This doctrine acknowledges that individuals vary in their emotional and intellectual tendencies and capacities. However, this doctrine asserted that all human populations share the same capacity for culture.


© 2002 by The McGraw-Hill Companies, Inc. All rights reserved.

Culture is Shared
Culture is located and transmitted in groups.  The social transmission of culture tends to unify people by providing us with a common experience.  The commonalty of experience in turn tends to generate a common understanding of future events. 


© 2002 by The McGraw-Hill Companies, Inc. All rights reserved.

Culture is Symbolic
The human ability to use symbols is the basis of culture (a symbol is something verbal or nonverbal within a particular language or culture that comes to stand for something else).  While human symbol use is overwhelmingly linguistic, a symbol is anything that is used to represent any other thing, when the relationship between the two is arbitrary (e.g. a flag).  Other primates have demonstrated rudimentary ability to use symbols, but only humans have elaborated cultural abilities²to learn, to communicate, to store, to process, and to use symbols.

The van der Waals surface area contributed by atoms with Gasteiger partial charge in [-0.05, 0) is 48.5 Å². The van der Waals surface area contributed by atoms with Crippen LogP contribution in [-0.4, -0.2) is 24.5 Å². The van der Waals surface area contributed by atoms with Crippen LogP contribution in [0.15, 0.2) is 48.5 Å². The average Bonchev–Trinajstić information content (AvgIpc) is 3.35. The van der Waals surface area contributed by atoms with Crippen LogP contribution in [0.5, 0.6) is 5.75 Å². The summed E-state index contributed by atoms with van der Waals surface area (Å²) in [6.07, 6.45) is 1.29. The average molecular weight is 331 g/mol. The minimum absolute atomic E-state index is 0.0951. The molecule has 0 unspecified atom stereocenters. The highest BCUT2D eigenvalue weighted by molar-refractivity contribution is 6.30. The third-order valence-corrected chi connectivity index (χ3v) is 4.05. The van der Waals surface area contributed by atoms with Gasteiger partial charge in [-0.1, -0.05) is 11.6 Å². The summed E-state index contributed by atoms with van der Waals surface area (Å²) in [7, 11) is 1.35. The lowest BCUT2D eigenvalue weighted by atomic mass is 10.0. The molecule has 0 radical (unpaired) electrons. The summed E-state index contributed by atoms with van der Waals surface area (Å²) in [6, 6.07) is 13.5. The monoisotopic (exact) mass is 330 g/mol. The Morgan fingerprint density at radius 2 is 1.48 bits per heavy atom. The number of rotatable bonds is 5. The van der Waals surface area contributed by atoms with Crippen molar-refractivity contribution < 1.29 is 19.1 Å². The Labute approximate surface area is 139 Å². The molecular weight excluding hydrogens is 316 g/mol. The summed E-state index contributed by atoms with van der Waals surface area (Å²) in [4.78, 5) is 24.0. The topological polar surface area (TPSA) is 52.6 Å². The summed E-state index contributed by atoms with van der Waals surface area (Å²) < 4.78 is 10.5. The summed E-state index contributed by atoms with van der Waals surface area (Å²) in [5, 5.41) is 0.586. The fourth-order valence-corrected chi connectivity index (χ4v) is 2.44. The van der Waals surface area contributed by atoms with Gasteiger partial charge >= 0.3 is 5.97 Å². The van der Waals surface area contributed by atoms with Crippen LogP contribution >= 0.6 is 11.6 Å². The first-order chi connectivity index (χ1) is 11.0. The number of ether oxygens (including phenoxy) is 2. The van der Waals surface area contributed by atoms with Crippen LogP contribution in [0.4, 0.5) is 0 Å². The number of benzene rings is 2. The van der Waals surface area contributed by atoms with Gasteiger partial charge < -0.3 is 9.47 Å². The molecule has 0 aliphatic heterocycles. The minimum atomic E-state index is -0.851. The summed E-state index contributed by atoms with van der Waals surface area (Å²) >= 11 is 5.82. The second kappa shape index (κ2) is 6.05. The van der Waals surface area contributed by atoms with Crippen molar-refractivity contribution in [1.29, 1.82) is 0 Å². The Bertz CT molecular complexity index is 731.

© 2002 by The McGraw-Hill Companies, Inc. All rights reserved.

Culture and Nature
Humans interact with cultural constructions of nature, rather than directly with nature itself.  Culture converts natural urges and acts into cultural customs. 


© 2002 by The McGraw-Hill Companies, Inc. All rights reserved.

not just wealthy people with an elite education. All rights reserved. . Inc.Culture is All-Encompassing The anthropological concept of culture is a model that includes all aspects of human group behavior.  Everyone is cultured.  McGraw-Hill © 2002 by The McGraw-Hill Companies.

Culture is Integrated A culture is a system: changes in one aspect will likely generate changes in other aspects.  Core values are sets of ideas. Inc. and beliefs which are basic in that they provide an organizational logic for the rest of the culture. All rights reserved. . attitudes.  McGraw-Hill © 2002 by The McGraw-Hill Companies.

 ³Real culture´ refers to ³actual behavior as observed by an anthropologist. .  ³Ideal culture´ refers to normative descriptions of a culture given by its natives. Inc.´  Culture is both public and individual because individuals internalize the meanings of public (cultural) messages. manipulate. and change the ³rules´ and patterns of their own cultures. All rights reserved. subvert.People Use Culture Creatively Humans have the ability to avoid.  McGraw-Hill © 2002 by The McGraw-Hill Companies.